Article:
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Cancer Res. 2005 Nov 1;65(21):9843-50.

Cerebrospinal fluid proteomic analysis reveals dysregulation of methionine aminopeptidase-2 expression in human and mouse neurofibromatosis 1-associated glioma.

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1
Department of Neurology, Washington University School of Medicine, St. Louis, Missouri 63110, USA.

Abstract

Individuals affected with the neurofibromatosis 1 (NF1) tumor predisposition syndrome are prone to the development of multiple nervous system tumors, including optic pathway gliomas (OPG). The NF1 tumor suppressor gene product, neurofibromin, functions as a Ras GTPase-activating protein, and has been proposed to regulate cell growth by inhibiting Ras activity. Recent studies from our laboratory have shown that neurofibromin also regulates the mammalian target of rapamycin activity in a Ras-dependent fashion, and that the rapamycin-mediated mammalian target of rapamycin inhibition ameliorates the Nf1-/- astrocyte growth advantage. Moreover, Nf1-deficient astrocytes exhibit increased protein translation. As part of a larger effort to identify protein markers for NF1-associated astrocytomas that could be exploited for therapeutic drug design, we did an objective proteomic analysis of the cerebrospinal fluid from genetically engineered Nf1 mice with optic glioma. One of the proteins found to be increased in the cerebrospinal fluid of OPG-bearing mice was the eukaryotic initiation factor-2alpha binding protein, methionine aminopeptidase 2 (MetAP2). In this study, we show that Nf1 mouse OPGs and NF1-associated human astrocytic tumors, but not sporadic pilocytic or other low-grade astrocytomas, specifically expressed high levels of MetAP2. In addition, we show that Nf1-deficient astrocytes overexpress MetAP2 in vitro and in vivo, and that treatment with the MetAP2 inhibitor fumagillin significantly reduces Nf1-/- astrocyte proliferation in vitro. These observations suggest that MetAP2 is regulated by neurofibromin, and that MetAP2 inhibitors could be potentially employed to treat NF1-associated tumor proliferation.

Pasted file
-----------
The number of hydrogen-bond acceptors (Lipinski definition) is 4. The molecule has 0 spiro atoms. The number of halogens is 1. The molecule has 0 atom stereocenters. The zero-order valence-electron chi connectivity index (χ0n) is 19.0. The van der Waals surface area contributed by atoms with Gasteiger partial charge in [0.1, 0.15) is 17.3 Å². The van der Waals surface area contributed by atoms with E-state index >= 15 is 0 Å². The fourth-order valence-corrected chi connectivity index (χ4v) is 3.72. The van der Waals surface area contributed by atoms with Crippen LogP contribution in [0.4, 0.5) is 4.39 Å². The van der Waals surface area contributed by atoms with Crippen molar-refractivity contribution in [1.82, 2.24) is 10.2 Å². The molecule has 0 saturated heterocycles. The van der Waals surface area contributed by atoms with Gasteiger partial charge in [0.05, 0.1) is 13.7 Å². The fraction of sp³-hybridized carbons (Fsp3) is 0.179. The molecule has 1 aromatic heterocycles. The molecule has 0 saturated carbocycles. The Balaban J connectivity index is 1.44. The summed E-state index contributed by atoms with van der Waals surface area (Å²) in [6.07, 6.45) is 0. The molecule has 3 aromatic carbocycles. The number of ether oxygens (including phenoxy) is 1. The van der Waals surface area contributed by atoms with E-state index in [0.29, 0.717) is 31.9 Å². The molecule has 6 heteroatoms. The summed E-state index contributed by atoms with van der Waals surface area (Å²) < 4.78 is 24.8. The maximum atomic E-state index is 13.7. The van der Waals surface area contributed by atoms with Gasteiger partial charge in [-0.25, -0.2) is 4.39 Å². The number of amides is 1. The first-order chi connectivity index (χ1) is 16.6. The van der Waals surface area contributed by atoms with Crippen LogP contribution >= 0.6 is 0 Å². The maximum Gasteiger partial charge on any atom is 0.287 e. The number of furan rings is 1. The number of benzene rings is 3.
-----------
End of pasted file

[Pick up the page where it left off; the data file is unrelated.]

PMID:
16267007
DOI:
10.1158/0008-5472.CAN-05-1842
[Indexed for MEDLINE]
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